l> was both vexed and amused at his servants behaviour; and reproachfully said he never could have suspected me of being capable of an impoliteness. I asked for the Lady intimating my wish to take leave—but she was taking her Drawing Lesson or rather sitting for her portrait, and I would not disturb her—She however made her appearance just as her father had invited us to see a Venus of Titian, that would have enchanted you; and which he keeps close to his bed; I could not affect modesty as I had said, that I had seen a number of fine pictures in Europe, and he put his hands over his eyes, as if very much shocked making grimaces, and hanging his head, saying that all the American Ladies were so distressed, and ashamed, that he was obliged to hide them—He shewed me two beautiful miniatures of his Mother, one of his Wife, and one of his daughter; a number of superb Gun’s: a Manufactory of which he had established at Naples of a very light and beautiful kind: 1 of which he sent to Alexander; another to the King of Bavaria; and 1 to Napoleon—He is fond of Shooting and an excellent shot—He likewise brought out some fine old Books, with illuminated plates and some beautiful modern editions, and a number of Knicknacs such as the french delight so much in—and a fine likeness of Napoleon—While we were all in the rooms very much amused, a Note was received from Miss Keene inviting us to go to breakfast with her on Wednesday and stating that she had postponed her journey to Town, that she might have the pleasure of seeing the Counts family, Mrs. Hopkinson’s, and Miss Mary and myself—I immediately declined, stating that I must return to Town to make arrangements for my return home: and that I could not delay it any longer: to which they all refused their consent, and he said if I did not go, they must all decline; and if I would accompany them he would have his barge ready and we would all go together—I told him I had been absent from home three Months; and asked him if he did not think that I was doing wrong: he said it was to be sure a long time; but two or three days could not make much difference; and made Miss Mease sit down and write an answer of acceptance—Thus am I inveigled, or rather thus do I show a want of firmness to resist temptation; when it comes in the form of pleasure of a certain kind; but this was a temptation that did not captivate me; but I could not bear to mortify Mrs. Lenox, by causing the Count to decline her invitation—Talking of temptation I was highly diverted at the explanation he made of a picture: “he said.” “it was St Antione who had tentation of a beautiful Woman, from Devil”—I have reason to know as you are aware, that St. Anthony is partial to the Ladies even if they are not beauties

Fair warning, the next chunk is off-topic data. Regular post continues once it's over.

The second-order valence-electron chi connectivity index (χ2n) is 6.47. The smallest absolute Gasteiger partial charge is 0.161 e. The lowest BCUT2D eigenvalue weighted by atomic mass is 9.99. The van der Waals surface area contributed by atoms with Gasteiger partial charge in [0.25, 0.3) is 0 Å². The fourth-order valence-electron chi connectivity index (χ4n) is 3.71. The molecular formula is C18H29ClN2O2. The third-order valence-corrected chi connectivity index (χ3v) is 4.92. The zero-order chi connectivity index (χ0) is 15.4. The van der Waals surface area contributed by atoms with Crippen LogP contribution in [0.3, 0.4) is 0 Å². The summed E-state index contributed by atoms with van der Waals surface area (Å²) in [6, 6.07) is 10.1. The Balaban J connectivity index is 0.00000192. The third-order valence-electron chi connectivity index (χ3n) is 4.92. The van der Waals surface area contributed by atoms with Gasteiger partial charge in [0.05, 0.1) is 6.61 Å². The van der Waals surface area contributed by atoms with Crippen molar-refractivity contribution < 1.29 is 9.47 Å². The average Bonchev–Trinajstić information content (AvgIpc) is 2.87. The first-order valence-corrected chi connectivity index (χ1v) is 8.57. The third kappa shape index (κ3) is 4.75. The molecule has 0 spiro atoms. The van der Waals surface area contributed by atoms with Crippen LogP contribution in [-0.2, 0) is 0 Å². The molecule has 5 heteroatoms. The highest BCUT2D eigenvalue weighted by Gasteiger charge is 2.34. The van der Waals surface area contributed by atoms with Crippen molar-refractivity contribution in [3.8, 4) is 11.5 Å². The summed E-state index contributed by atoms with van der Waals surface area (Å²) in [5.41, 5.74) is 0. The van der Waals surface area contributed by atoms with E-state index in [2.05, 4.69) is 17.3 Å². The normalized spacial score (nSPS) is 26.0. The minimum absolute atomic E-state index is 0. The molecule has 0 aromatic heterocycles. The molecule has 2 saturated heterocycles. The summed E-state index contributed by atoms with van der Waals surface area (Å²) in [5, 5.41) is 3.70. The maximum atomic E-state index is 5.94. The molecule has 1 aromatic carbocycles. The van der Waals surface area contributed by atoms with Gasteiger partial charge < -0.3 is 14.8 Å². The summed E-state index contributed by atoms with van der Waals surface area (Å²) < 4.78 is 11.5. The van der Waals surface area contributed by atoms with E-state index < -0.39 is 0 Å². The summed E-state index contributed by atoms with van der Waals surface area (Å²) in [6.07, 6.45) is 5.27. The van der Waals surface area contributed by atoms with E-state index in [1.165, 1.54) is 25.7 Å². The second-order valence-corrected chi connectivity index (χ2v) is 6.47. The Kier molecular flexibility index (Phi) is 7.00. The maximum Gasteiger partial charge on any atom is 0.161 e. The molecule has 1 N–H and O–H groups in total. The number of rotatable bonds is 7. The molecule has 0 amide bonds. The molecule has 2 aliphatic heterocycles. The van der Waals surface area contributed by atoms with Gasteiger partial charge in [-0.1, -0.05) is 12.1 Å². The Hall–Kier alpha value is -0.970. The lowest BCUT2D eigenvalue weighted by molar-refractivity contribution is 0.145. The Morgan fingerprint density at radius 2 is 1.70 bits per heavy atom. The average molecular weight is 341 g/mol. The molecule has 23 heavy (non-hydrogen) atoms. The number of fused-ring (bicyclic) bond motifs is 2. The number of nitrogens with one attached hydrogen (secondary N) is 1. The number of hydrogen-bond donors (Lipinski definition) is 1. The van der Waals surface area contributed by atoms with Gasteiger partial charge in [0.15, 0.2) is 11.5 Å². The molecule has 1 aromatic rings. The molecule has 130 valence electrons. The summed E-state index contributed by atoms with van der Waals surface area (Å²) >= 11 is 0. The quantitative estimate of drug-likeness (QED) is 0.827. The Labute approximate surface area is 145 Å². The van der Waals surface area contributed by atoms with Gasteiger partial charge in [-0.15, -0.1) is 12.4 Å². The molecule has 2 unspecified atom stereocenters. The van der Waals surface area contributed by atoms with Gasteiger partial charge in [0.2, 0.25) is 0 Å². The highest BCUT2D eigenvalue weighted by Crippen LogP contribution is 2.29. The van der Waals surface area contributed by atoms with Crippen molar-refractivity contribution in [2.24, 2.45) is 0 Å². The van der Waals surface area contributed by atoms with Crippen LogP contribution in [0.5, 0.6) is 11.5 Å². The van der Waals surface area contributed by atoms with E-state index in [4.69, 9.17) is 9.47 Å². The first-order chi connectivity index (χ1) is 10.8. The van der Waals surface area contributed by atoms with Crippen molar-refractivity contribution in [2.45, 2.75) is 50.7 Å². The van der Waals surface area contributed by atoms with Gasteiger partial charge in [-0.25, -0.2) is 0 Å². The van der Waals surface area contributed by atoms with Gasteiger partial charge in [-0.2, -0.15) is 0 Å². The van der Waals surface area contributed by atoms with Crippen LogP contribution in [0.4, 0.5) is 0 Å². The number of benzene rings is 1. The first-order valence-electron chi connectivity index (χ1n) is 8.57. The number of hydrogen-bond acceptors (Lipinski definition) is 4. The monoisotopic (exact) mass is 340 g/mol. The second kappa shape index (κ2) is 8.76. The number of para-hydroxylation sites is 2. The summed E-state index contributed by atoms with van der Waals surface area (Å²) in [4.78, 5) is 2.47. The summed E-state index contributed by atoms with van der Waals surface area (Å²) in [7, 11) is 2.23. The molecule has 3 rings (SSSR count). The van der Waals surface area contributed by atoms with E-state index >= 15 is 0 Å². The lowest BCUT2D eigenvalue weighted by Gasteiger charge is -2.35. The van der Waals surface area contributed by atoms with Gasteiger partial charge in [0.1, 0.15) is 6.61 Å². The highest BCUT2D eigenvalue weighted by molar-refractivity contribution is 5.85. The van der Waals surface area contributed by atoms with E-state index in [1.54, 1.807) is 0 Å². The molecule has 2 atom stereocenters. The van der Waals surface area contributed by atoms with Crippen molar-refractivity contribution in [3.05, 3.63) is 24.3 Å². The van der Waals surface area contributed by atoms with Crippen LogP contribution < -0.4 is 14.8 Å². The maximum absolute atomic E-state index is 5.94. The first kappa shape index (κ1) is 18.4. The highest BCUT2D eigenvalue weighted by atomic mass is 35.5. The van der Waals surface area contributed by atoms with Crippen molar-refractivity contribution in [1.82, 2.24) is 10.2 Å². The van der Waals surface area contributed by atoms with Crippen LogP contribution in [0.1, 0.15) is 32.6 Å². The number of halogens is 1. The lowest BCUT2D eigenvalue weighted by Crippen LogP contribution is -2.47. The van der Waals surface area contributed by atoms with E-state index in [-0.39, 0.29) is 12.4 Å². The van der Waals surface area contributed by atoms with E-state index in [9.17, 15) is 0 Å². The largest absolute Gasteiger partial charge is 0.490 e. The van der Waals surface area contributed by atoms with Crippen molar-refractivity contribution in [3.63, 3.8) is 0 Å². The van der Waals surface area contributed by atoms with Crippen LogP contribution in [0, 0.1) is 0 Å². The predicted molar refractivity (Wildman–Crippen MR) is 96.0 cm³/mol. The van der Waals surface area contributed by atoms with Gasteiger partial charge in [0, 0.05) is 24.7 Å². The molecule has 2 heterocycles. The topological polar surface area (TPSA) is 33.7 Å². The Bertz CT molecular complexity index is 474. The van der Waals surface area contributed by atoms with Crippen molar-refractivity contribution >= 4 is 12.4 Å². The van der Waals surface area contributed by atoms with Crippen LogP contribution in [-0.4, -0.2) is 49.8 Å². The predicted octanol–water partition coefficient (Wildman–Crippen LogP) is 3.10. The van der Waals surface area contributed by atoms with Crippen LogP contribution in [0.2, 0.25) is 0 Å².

MHi: Adams Papers.